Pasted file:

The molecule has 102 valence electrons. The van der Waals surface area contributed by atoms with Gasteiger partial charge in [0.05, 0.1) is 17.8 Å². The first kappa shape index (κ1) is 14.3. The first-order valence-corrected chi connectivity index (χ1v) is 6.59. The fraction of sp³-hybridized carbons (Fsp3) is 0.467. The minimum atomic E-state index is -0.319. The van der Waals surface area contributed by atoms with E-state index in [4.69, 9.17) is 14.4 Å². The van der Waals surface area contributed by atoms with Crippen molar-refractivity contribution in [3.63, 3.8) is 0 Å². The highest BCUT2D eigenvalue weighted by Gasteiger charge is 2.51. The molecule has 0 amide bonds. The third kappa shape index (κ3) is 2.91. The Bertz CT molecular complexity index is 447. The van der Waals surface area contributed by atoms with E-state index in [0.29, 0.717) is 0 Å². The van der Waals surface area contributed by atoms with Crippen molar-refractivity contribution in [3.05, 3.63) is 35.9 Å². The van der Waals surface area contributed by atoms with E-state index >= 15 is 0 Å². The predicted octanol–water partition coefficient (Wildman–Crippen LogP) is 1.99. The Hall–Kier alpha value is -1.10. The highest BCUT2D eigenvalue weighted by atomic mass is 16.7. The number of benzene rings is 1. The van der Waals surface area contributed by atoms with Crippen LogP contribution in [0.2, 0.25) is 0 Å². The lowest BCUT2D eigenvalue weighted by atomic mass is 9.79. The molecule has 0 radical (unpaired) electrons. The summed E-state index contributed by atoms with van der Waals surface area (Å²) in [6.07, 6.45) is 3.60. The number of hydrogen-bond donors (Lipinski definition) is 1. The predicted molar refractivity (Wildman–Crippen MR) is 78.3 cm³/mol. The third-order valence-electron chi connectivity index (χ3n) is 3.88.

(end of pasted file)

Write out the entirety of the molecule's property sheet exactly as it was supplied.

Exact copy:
The molecule has 102 valence electrons. The van der Waals surface area contributed by atoms with Gasteiger partial charge in [0.05, 0.1) is 17.8 Å². The first kappa shape index (κ1) is 14.3. The first-order valence-corrected chi connectivity index (χ1v) is 6.59. The fraction of sp³-hybridized carbons (Fsp3) is 0.467. The minimum atomic E-state index is -0.319. The van der Waals surface area contributed by atoms with E-state index in [4.69, 9.17) is 14.4 Å². The van der Waals surface area contributed by atoms with Crippen molar-refractivity contribution in [3.63, 3.8) is 0 Å². The highest BCUT2D eigenvalue weighted by Gasteiger charge is 2.51. The molecule has 0 amide bonds. The third kappa shape index (κ3) is 2.91. The Bertz CT molecular complexity index is 447. The van der Waals surface area contributed by atoms with E-state index in [0.29, 0.717) is 0 Å². The van der Waals surface area contributed by atoms with Crippen molar-refractivity contribution in [3.05, 3.63) is 35.9 Å². The van der Waals surface area contributed by atoms with E-state index >= 15 is 0 Å². The predicted octanol–water partition coefficient (Wildman–Crippen LogP) is 1.99. The Hall–Kier alpha value is -1.10. The highest BCUT2D eigenvalue weighted by atomic mass is 16.7. The number of benzene rings is 1. The van der Waals surface area contributed by atoms with Crippen LogP contribution in [0.2, 0.25) is 0 Å². The lowest BCUT2D eigenvalue weighted by atomic mass is 9.79. The molecule has 0 radical (unpaired) electrons. The summed E-state index contributed by atoms with van der Waals surface area (Å²) in [6.07, 6.45) is 3.60. The number of hydrogen-bond donors (Lipinski definition) is 1. The predicted molar refractivity (Wildman–Crippen MR) is 78.3 cm³/mol. The third-order valence-electron chi connectivity index (χ3n) is 3.88.